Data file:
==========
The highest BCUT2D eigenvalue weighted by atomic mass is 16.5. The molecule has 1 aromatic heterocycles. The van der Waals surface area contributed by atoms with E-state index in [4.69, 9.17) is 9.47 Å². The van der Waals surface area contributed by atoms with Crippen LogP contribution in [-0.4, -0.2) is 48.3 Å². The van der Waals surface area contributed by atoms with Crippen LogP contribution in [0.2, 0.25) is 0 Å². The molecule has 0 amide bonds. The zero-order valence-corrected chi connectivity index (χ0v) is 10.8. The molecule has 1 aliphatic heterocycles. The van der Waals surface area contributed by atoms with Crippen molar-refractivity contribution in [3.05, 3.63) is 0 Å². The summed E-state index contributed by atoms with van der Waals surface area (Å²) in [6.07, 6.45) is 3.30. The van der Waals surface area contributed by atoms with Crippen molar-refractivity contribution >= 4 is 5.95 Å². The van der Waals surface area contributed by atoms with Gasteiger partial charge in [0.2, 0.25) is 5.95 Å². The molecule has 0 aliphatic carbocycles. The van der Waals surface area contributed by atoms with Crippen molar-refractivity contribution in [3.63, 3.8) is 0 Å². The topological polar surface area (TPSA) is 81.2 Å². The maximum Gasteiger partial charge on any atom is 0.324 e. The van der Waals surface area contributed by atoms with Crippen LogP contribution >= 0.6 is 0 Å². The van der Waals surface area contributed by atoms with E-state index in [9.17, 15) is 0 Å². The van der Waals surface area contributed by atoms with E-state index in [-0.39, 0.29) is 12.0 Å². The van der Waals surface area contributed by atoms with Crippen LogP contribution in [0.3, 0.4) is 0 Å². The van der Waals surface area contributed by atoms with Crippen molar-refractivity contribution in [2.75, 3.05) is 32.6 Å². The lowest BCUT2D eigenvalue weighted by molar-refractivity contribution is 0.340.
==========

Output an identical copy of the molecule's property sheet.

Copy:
The highest BCUT2D eigenvalue weighted by atomic mass is 16.5. The molecule has 1 aromatic heterocycles. The van der Waals surface area contributed by atoms with E-state index in [4.69, 9.17) is 9.47 Å². The van der Waals surface area contributed by atoms with Crippen LogP contribution in [-0.4, -0.2) is 48.3 Å². The van der Waals surface area contributed by atoms with Crippen LogP contribution in [0.2, 0.25) is 0 Å². The molecule has 0 amide bonds. The zero-order valence-corrected chi connectivity index (χ0v) is 10.8. The molecule has 1 aliphatic heterocycles. The van der Waals surface area contributed by atoms with Crippen molar-refractivity contribution in [3.05, 3.63) is 0 Å². The summed E-state index contributed by atoms with van der Waals surface area (Å²) in [6.07, 6.45) is 3.30. The van der Waals surface area contributed by atoms with Crippen molar-refractivity contribution >= 4 is 5.95 Å². The van der Waals surface area contributed by atoms with Gasteiger partial charge in [0.2, 0.25) is 5.95 Å². The molecule has 0 aliphatic carbocycles. The van der Waals surface area contributed by atoms with Crippen molar-refractivity contribution in [3.63, 3.8) is 0 Å². The topological polar surface area (TPSA) is 81.2 Å². The maximum Gasteiger partial charge on any atom is 0.324 e. The van der Waals surface area contributed by atoms with Crippen LogP contribution >= 0.6 is 0 Å². The van der Waals surface area contributed by atoms with E-state index in [9.17, 15) is 0 Å². The van der Waals surface area contributed by atoms with E-state index in [-0.39, 0.29) is 12.0 Å². The van der Waals surface area contributed by atoms with Crippen LogP contribution in [0.3, 0.4) is 0 Å². The van der Waals surface area contributed by atoms with Crippen molar-refractivity contribution in [2.75, 3.05) is 32.6 Å². The lowest BCUT2D eigenvalue weighted by molar-refractivity contribution is 0.340.